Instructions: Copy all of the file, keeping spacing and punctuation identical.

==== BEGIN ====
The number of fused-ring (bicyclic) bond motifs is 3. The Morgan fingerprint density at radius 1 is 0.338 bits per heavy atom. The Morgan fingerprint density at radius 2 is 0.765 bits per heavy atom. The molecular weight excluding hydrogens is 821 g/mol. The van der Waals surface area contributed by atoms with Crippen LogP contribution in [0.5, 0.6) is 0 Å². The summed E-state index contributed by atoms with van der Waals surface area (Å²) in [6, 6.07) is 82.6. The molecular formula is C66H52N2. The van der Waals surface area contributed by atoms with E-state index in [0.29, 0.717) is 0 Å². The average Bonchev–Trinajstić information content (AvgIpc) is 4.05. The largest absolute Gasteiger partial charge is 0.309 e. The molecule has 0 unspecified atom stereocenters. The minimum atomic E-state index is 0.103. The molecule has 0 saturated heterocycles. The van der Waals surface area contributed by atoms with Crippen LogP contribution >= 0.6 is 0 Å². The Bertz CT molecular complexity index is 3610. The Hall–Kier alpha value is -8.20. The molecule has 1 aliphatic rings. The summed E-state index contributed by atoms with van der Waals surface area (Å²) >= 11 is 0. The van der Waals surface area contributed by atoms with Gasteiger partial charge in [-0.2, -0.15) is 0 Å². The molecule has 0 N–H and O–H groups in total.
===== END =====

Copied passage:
The number of fused-ring (bicyclic) bond motifs is 3. The Morgan fingerprint density at radius 1 is 0.338 bits per heavy atom. The Morgan fingerprint density at radius 2 is 0.765 bits per heavy atom. The molecular weight excluding hydrogens is 821 g/mol. The van der Waals surface area contributed by atoms with Crippen LogP contribution in [0.5, 0.6) is 0 Å². The summed E-state index contributed by atoms with van der Waals surface area (Å²) in [6, 6.07) is 82.6. The molecular formula is C66H52N2. The van der Waals surface area contributed by atoms with E-state index in [0.29, 0.717) is 0 Å². The average Bonchev–Trinajstić information content (AvgIpc) is 4.05. The largest absolute Gasteiger partial charge is 0.309 e. The molecule has 0 unspecified atom stereocenters. The minimum atomic E-state index is 0.103. The molecule has 0 saturated heterocycles. The van der Waals surface area contributed by atoms with Crippen LogP contribution >= 0.6 is 0 Å². The Bertz CT molecular complexity index is 3610. The Hall–Kier alpha value is -8.20. The molecule has 1 aliphatic rings. The summed E-state index contributed by atoms with van der Waals surface area (Å²) >= 11 is 0. The van der Waals surface area contributed by atoms with Gasteiger partial charge in [-0.2, -0.15) is 0 Å². The molecule has 0 N–H and O–H groups in total.